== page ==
Morning Writer, Evening Writer

So what happens in the middle of the day?

You know how some people describe themselves as morning people, that they’re at their best in the morning?  Then there are others, the night people, who declare their thoughts are clearer at night.  I almost feel like we talk ourselves into this – that at the beginning there might be some foundation behind it, that perhaps our body chemistry does wacky things to us at different times of the day and night.  But there’s strong evidence that our minds can control our bodies to a large degree, that a shift in attitude could have an effect our physical selves.  Consider this TED talk by Amy Cuddy, who discusses the effect our physical actions have on the body chemistry and in our brains (and who also touches on imposter syndrome).

I’ve talked myself into believing that I’m both a morning person and an evening person, when it comes to writing.  Nay, I’ve demonstrated it to myself, with the motivation of NaNoWriMo.

I have memories of bouncing out of bed in the morning as a kid, with enthusiasm.  This carried on well into my adolescence, it was only when I was a teenager that I began sleeping in until noon at every opportunity I could get.  (I’m sure there’s some scientific reason or other for that, it’s too much of a behavioural pattern in many teenagers to consider it coincidence).  Other that those few years, I’ve not had much of a problem getting up and out of bed early.  Being organised is something entirely different, doing something other than writing is also entirely different.  If I know that I have writing waiting for me in the morning, I usually like to get to it, and therefore I have developed a morning routine.  Get up.  Write.  That’s the start of my morning.

I have a three year old.  This is what happens to the rest of the day.  Then she goes to bed, and I have more free time.  I usually spend a little bit of it writing (an hour or so) and then off to watch some small screen entertainment.  This is a routine that is very productive for me.  It’s taken me a long time to get here, but it’s also taken me a long time to make writing an honest priority in my life.  I don’t know exactly what the hell I was doing beforehand – I’d produced some short stories that I managed to get published, I’d written a bunch of false starts to novels that were never properly planned out, and I guess a half-assed idea would inevitably become a half-assed attempt.  I’ve always been excited by writing, but never took the attitude that it was something important enough to finish.  My writing was important to me, so very important that I could never imagine myself without it, yet finishing the novel was something to fantasise about!  How bizarre is that?  There’s a sign for a necessary attitude adjustment.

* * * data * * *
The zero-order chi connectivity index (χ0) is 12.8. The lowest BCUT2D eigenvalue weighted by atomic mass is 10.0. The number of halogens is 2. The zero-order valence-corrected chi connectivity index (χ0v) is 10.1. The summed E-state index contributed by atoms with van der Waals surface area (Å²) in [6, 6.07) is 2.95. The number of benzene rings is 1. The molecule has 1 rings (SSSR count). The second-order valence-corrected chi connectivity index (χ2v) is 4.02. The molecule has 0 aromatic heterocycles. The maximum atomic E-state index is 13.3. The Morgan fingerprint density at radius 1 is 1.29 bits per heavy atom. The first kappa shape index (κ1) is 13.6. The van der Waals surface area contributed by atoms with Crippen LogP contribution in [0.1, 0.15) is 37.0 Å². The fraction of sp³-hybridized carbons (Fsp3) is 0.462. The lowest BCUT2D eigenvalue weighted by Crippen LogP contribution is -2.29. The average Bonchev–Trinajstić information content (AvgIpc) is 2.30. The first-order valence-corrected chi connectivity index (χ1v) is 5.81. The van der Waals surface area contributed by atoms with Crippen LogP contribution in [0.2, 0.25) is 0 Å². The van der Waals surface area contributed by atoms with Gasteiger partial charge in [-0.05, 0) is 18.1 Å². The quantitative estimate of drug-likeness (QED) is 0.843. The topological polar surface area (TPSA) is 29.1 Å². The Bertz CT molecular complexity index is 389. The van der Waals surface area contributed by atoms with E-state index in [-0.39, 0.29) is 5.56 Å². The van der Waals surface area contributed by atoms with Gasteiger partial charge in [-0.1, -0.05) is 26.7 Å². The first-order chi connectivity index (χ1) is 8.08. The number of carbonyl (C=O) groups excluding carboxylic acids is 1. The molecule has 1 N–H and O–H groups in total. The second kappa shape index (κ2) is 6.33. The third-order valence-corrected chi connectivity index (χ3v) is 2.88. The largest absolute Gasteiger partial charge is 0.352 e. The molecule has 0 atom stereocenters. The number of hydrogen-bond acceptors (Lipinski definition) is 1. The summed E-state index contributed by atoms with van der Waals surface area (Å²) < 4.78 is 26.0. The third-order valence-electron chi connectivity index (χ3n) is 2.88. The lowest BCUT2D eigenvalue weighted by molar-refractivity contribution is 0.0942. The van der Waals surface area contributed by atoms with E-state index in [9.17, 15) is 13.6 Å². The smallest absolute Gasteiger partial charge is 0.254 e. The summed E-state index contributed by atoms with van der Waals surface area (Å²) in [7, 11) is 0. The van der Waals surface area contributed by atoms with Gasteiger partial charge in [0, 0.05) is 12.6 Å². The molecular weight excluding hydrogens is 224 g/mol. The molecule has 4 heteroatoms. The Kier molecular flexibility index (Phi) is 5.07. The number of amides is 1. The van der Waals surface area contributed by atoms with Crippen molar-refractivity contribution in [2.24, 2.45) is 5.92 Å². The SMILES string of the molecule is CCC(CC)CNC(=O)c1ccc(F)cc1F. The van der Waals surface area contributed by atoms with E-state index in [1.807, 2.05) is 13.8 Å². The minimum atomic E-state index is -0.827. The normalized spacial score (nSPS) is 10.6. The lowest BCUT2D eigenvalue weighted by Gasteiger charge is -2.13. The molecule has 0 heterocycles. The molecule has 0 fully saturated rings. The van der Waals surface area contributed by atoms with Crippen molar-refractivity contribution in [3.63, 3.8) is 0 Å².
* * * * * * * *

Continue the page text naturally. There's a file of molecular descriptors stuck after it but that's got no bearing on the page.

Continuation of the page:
I hope to complete these 50,000 words and then some – my true goal is to write the whole novel in November (and it’s looking like it needs about 80K to be told all up).  If I don’t manage that, then so be it, but what I really want, from this morning/night writing routine, is to keep doing it.  If I can produce 50+K words in a month just because I’m writing for 2-3 hours every day, then I can make it daily routine.  I need the work ethic to be drilled into me, to make a habit of it.  If a finished work or 50K words isn’t good enough a success to inspire me, then I don’t know what is.


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